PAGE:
Supreme Court verdict on fraud loans may remove hurdles for lenders

Banks will have to set down a proper process, including a platform to hear the views of borrowers and accounts labelled as a fraud, even after a forensic audit finds such delinquents guilty of embezzlement.

Bankers and lawyers said that though the process to declare a fraudulent account may get elongated after the Supreme Court verdict, a detailed standard operating procedure (SoP) will eventually eliminate legal hurdles in the future.

On Monday, a two-judge bench of Chief Justice of India DY Chandrachud and Justice Hima Kohli said that borrowers must be heard before their accounts are classified as fraud, upholding a Telangana High Court order against an appeal by State Bank of India (SBI).

The order does not have retrospective applicability, which means it will not apply to accounts already labelled a fraud.

Bankers and lawyers said the order will standardise the process for declaring fraudulent accounts.

“This is in line with the wilful defaulter norms which are now in place and consistent with the principles of natural justice. Without these norms, we used to see promoters invariably challenging the bank declaration of fraud in courts, which would lead to delays of months. Now though this process will add a few weeks to the bank process, it is still better than endless litigation,” said Bahram Vakil, co-founder of AZB & Partners.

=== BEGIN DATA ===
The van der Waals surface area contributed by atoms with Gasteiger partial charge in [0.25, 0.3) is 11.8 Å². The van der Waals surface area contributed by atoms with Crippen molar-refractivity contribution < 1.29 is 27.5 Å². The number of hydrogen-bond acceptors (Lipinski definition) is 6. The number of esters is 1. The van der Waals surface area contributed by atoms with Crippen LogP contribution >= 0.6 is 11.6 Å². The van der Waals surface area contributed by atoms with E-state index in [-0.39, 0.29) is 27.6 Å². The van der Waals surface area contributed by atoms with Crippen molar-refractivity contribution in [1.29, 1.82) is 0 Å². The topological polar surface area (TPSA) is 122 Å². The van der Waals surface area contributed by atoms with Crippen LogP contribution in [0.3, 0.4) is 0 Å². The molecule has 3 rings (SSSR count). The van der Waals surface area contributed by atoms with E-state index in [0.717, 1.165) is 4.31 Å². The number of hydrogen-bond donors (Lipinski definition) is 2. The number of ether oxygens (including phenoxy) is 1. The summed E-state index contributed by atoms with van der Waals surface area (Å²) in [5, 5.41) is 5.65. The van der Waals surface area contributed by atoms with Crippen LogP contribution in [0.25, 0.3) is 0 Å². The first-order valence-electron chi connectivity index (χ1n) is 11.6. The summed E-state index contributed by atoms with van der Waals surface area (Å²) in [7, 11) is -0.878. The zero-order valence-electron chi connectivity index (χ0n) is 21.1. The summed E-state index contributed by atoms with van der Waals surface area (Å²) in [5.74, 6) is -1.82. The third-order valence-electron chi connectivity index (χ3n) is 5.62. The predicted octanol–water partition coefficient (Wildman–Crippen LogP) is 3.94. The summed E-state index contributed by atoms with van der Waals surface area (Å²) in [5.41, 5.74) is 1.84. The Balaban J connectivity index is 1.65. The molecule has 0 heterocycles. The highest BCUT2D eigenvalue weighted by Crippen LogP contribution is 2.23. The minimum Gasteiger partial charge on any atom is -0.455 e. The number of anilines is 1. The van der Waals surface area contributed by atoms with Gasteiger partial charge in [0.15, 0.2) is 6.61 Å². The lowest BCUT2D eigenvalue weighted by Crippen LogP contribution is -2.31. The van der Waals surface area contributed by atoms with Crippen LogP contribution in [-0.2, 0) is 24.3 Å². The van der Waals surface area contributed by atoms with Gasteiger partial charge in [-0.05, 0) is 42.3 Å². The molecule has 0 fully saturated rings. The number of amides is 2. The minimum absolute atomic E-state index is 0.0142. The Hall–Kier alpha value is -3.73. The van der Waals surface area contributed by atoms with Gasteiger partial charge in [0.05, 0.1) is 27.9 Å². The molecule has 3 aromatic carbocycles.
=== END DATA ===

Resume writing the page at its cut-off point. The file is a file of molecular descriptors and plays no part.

Bankers said they will follow the process already set in the wilful defaulter declaration process.

“Banks anyways communicate with the borrowers in case of wilful default, now it will be the case with the fraud accounts also. In the case of fraud accounts, the declaration of fraud was always after a forensic audit and based on those findings. Now an extra level of communication with the borrower will be added, this may add to the timeframe but it is better than promoters going to court and delaying the process,” said a senior private sector bank executive.

The latest central bank data showed that a total of ₹19,485 crore was embezzled from banks in the first half of the current fiscal, down from ₹36,316 crore a year ago.

Data showed that the average amount of fraud has decreased consistently – down from a recent high of ₹1.85 lakh crore in FY20.

Bankers said declaring an account as fraud was always used as a weapon by banks to put pressure on promoters to pay back a loan as recovery from fraud accounts is difficult. Now that process will also need to take the promoter’s views into account.

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